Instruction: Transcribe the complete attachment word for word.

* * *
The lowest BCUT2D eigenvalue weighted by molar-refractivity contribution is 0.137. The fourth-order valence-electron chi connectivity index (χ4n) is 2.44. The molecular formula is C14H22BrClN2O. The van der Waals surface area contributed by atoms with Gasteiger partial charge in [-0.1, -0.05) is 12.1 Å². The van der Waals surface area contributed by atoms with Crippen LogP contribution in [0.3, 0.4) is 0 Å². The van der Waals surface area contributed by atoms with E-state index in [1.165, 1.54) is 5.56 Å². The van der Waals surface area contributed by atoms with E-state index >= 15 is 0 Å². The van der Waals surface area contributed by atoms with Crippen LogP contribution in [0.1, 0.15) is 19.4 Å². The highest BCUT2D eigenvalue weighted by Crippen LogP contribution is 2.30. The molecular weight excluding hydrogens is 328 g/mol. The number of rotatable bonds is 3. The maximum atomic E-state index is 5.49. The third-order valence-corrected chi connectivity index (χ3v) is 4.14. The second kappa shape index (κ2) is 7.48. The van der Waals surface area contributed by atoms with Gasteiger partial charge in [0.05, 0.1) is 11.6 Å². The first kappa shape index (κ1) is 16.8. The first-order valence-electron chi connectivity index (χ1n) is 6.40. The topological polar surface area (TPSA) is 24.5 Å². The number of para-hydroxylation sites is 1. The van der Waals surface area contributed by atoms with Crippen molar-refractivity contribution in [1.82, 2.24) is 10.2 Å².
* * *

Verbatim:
The lowest BCUT2D eigenvalue weighted by molar-refractivity contribution is 0.137. The fourth-order valence-electron chi connectivity index (χ4n) is 2.44. The molecular formula is C14H22BrClN2O. The van der Waals surface area contributed by atoms with Gasteiger partial charge in [-0.1, -0.05) is 12.1 Å². The van der Waals surface area contributed by atoms with Crippen LogP contribution in [0.3, 0.4) is 0 Å². The van der Waals surface area contributed by atoms with E-state index in [1.165, 1.54) is 5.56 Å². The van der Waals surface area contributed by atoms with E-state index >= 15 is 0 Å². The van der Waals surface area contributed by atoms with Crippen LogP contribution in [0.1, 0.15) is 19.4 Å². The highest BCUT2D eigenvalue weighted by Crippen LogP contribution is 2.30. The molecular weight excluding hydrogens is 328 g/mol. The number of rotatable bonds is 3. The maximum atomic E-state index is 5.49. The third-order valence-corrected chi connectivity index (χ3v) is 4.14. The second kappa shape index (κ2) is 7.48. The van der Waals surface area contributed by atoms with Gasteiger partial charge in [0.05, 0.1) is 11.6 Å². The first kappa shape index (κ1) is 16.8. The first-order valence-electron chi connectivity index (χ1n) is 6.40. The topological polar surface area (TPSA) is 24.5 Å². The number of para-hydroxylation sites is 1. The van der Waals surface area contributed by atoms with Crippen molar-refractivity contribution in [1.82, 2.24) is 10.2 Å².